Uckfield train line commuters received one piece of good news this week – most services will be unaffected by a revised timetable being brought in from Monday by train operator, Southern.
A map show the effect of the changes on the company’s network shows the Uckfield Line as “most Southern trains will run on this route, but please check before travelling”.
The Brighton Mainline is given a similar status, as are services to East Grinstead.
The Gatwick Express will run a reduced service.
Services along the south coast from Brighton will have a limited service with trains from Lewes to Seaford described as “very limited” with a rail replacement buses operating.
The reductions in services come as Southern grapples with staff shortages in the midst of a bitter industrial dispute with the RMT union over changing roles for conductors.
A statement by Southern said: “We understand the impact that the current unpredictable and often late-notice cancellations and delays have on your journeys and daily plans. While this continues, we will be unable to reliably operate the full timetable.
“In order to give you more certainty for your journey and enable you to better plan, we will implement an amended timetable on Mondays to Fridays that we will be able to operate more reliably. We are continuing to do everything possible to restore a full service as soon as we are able.
“Times of other operators’ services will be unaffected by the timetable change but some services may be busier than normal, so please allow more time for your journey. We are working with other transport operators to offer you alternatives where possible.”
Transport Select Committee grills Govia executives
• Govia Thameslink Railway executives were grilled yesterday by the House of Commons Transport Select Committee along with representatives of the RMT union.
Chief executive officer Charles Horton and chief operating officer Dyan Crowther were told by chair Louise Ellman that passengers were “very, very angry” because disruption on the service meant they couldn’t get to work, couldn’t get home to collect children, and some were losing jobs because they could no longer get to work on time.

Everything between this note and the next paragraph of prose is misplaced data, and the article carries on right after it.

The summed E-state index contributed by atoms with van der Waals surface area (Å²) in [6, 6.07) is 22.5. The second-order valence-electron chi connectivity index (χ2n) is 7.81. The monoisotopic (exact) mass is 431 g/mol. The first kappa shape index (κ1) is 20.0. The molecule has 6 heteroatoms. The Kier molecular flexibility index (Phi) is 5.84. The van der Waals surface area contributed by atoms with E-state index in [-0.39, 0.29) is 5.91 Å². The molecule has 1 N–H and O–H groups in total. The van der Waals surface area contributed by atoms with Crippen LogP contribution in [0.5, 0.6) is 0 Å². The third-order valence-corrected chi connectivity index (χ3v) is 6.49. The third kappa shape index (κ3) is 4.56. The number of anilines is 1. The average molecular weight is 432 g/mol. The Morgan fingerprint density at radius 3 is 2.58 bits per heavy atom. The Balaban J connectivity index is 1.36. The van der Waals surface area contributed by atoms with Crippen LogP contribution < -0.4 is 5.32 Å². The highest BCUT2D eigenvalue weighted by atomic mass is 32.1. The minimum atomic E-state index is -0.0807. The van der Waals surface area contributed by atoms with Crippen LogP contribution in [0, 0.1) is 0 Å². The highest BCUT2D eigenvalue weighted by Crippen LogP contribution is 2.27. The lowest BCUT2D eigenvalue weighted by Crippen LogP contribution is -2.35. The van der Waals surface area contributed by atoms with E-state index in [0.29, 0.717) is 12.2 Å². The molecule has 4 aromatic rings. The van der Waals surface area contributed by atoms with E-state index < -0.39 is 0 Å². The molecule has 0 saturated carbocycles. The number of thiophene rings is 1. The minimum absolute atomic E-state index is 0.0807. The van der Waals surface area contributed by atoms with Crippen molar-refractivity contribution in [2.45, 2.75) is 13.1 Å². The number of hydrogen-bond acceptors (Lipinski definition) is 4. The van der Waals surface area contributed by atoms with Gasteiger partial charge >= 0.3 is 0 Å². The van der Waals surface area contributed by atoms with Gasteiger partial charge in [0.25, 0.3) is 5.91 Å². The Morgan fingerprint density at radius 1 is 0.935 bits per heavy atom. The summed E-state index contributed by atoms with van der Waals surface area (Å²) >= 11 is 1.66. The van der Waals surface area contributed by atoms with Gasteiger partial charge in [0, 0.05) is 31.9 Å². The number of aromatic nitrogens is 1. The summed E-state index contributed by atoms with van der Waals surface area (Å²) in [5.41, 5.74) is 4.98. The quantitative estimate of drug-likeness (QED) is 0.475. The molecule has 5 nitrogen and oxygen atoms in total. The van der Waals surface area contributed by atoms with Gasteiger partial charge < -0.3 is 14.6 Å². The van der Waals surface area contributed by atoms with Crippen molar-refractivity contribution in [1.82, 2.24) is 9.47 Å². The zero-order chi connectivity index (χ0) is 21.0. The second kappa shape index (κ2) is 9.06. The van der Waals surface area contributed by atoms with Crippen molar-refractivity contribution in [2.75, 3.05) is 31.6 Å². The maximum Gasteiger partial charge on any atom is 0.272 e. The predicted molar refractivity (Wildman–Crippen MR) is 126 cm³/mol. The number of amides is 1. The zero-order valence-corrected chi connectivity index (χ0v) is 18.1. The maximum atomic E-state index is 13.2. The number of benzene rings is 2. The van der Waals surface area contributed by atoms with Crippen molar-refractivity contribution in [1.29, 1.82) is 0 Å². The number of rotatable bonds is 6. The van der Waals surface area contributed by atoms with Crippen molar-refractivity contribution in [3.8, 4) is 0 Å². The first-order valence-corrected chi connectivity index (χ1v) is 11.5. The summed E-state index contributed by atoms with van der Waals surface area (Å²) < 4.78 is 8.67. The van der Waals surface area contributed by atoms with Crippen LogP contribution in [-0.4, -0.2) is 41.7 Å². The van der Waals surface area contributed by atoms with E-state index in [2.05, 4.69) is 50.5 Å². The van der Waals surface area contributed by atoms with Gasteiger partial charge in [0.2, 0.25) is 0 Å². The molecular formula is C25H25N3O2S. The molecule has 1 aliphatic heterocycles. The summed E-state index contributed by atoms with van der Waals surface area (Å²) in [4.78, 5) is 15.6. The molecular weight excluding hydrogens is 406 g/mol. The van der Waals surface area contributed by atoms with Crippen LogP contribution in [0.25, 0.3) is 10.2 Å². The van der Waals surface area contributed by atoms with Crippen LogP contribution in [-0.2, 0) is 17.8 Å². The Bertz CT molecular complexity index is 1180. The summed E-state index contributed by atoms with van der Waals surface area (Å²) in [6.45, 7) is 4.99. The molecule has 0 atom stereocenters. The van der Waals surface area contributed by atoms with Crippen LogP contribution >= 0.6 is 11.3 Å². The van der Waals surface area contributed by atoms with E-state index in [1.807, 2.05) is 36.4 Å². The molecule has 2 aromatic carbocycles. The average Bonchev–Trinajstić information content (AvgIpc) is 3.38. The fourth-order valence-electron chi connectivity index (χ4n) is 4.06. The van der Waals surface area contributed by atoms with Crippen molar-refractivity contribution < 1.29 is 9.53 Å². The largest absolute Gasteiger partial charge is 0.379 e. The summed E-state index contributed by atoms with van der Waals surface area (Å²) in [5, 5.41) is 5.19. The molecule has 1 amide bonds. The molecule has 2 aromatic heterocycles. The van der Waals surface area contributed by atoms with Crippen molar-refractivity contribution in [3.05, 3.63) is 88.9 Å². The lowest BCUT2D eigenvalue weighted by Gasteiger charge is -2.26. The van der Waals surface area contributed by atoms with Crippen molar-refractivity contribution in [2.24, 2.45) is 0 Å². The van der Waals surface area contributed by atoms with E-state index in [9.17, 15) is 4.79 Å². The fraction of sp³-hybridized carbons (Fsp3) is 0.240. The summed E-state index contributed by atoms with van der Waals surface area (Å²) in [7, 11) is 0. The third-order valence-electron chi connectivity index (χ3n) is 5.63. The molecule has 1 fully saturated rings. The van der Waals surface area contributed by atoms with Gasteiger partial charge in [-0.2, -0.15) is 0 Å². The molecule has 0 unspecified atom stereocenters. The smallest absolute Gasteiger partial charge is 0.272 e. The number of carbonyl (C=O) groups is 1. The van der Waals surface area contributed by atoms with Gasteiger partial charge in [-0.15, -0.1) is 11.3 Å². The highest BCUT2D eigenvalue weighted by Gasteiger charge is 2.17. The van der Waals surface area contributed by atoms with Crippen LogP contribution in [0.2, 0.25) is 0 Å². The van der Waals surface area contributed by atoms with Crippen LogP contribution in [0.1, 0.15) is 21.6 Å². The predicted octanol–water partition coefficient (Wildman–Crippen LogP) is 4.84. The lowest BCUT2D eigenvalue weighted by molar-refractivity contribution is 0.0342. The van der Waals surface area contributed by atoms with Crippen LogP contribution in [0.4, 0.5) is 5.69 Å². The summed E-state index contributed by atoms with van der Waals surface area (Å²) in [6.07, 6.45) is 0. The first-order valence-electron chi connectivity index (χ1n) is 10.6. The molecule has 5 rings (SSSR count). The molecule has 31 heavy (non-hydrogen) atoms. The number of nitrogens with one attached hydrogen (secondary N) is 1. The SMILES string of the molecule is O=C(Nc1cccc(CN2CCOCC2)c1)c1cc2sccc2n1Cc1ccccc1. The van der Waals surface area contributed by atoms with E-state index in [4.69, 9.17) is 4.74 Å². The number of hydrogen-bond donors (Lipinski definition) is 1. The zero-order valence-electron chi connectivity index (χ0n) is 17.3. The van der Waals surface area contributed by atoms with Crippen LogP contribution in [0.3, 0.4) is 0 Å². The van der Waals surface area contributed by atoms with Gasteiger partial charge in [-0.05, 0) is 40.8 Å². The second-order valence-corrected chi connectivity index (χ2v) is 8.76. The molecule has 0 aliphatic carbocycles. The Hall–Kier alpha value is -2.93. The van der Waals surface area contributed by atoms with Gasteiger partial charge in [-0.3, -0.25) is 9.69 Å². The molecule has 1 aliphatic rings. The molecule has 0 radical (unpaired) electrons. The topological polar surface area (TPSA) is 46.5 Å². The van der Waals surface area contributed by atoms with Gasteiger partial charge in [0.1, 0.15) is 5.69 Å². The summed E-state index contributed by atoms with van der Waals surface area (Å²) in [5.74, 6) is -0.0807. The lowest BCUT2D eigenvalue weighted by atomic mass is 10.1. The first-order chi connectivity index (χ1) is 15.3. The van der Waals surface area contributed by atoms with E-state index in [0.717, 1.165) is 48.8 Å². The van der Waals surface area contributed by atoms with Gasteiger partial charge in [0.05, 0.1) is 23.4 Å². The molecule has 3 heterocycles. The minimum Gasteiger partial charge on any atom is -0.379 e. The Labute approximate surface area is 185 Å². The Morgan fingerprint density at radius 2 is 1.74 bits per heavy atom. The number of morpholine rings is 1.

Mr Horton said he was “extremely sorry” for for the poor service customers had experienced, particularly in the last few weeks.
He said the franchise was currently in a “difficult” phase. It was a difficult and challenging franchise to run anyway and industrial action by RMT conductors had added to the challenging circumstances inherent in the franchise.
The franchise had three significant tasks which were to introduce new trains, train a large number of additional drivers to drive those trains and to put in place a new service pattern in 2018 which would deliver improvements in service.
The company was accused of being “entirely unprepared” for the task when it took on the franchise but Mr Horton highlighted problems they had faced.
One was that the impact of the works at London Bridge was underestimated. Delays and cancellations had been much more significant than anyone had realised before the franchise started.
Chief operating officer Dyan Crowther said, for example, that delays of 10,000 minutes over the course of a year were expected but, in fact, there had been delays of 10,000 minutes in the course of a week.
Mr Horton said the company also had fewer drivers at the start of the franchise than anticipated. They expected to have 650 drivers but instead there were 607. To address the shortfall they had launched the UK’s biggest ever driver training programme but it took 14 months to train a driver and it was taking time to get the number they needed so that trains weren’t cancelled because of a shortage of drivers.
Watch the full committee meeting here. The Govia executives are questioned from about 10.48.